Hospitals rely on autoclave systems to effectively sterilize their instruments to protect their patient’s health and well-being. Proper sterilization is essential to ensure that medical tools are clean and safe to use.

Understanding what materials can go into the system’s chamber is crucial for maintaining the safety of those working with the autoclave. Putting the wrong instruments in the machine can be detrimental to staff members, tools and the equipment itself.

Learn more about what instruments can and cannot go into an autoclave and additional considerations for using these systems.

How Medical Facilities Use Autoclave Systems

Hospitals and medical laboratories use autoclaves to sterilize important instruments and materials. These systems utilize pressurized steam to kill:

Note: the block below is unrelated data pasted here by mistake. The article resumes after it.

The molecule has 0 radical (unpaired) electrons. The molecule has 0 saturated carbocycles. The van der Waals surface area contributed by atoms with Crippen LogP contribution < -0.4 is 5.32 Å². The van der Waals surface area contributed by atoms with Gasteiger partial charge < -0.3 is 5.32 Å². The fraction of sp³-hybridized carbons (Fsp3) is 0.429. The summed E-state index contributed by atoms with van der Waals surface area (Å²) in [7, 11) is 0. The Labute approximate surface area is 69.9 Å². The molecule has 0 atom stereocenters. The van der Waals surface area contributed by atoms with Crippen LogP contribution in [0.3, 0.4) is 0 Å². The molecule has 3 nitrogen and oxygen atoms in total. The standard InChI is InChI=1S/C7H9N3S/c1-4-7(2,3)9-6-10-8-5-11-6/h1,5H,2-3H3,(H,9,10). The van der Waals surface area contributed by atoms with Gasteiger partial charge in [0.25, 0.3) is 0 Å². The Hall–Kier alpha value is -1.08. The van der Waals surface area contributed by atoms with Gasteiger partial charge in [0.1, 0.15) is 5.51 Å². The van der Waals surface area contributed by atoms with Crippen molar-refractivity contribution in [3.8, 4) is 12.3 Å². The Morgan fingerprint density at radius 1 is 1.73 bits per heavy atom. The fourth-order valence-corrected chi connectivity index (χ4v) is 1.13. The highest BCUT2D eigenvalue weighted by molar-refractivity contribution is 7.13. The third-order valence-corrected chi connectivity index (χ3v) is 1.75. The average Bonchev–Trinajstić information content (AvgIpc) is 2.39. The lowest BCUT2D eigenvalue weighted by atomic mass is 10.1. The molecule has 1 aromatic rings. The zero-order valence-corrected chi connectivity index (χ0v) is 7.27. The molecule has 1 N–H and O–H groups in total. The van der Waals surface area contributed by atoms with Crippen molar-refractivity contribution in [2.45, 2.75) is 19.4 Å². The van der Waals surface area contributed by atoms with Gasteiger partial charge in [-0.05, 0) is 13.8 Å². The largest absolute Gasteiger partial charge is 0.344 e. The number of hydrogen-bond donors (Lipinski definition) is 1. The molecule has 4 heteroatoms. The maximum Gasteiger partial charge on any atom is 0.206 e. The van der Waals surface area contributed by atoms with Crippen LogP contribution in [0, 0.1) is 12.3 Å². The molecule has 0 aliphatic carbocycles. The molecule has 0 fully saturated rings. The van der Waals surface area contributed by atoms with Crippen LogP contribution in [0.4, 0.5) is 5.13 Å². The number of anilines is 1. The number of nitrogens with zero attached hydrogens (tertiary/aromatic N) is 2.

• Harmful bacteria
  • Viruses
  • Fungi
  • Spores

In addition to effectively killing microorganisms, steam is safer than other cleaning chemicals and agents because it is non-toxic.

Sterilization is critical in the medical industry, and medical facility staff use autoclaves to keep their tools clean for surgeries and other procedures. Any instruments or devices that come in contact with body tissues or fluids need proper cleaning to prevent the spread of illness and infections.

How Does an Autoclave Sterilize Instruments?

An autoclave cleans materials by utilizing the four parameters of steam sterilization:

  • Steam
  • Pressure
  • Temperature
  • Time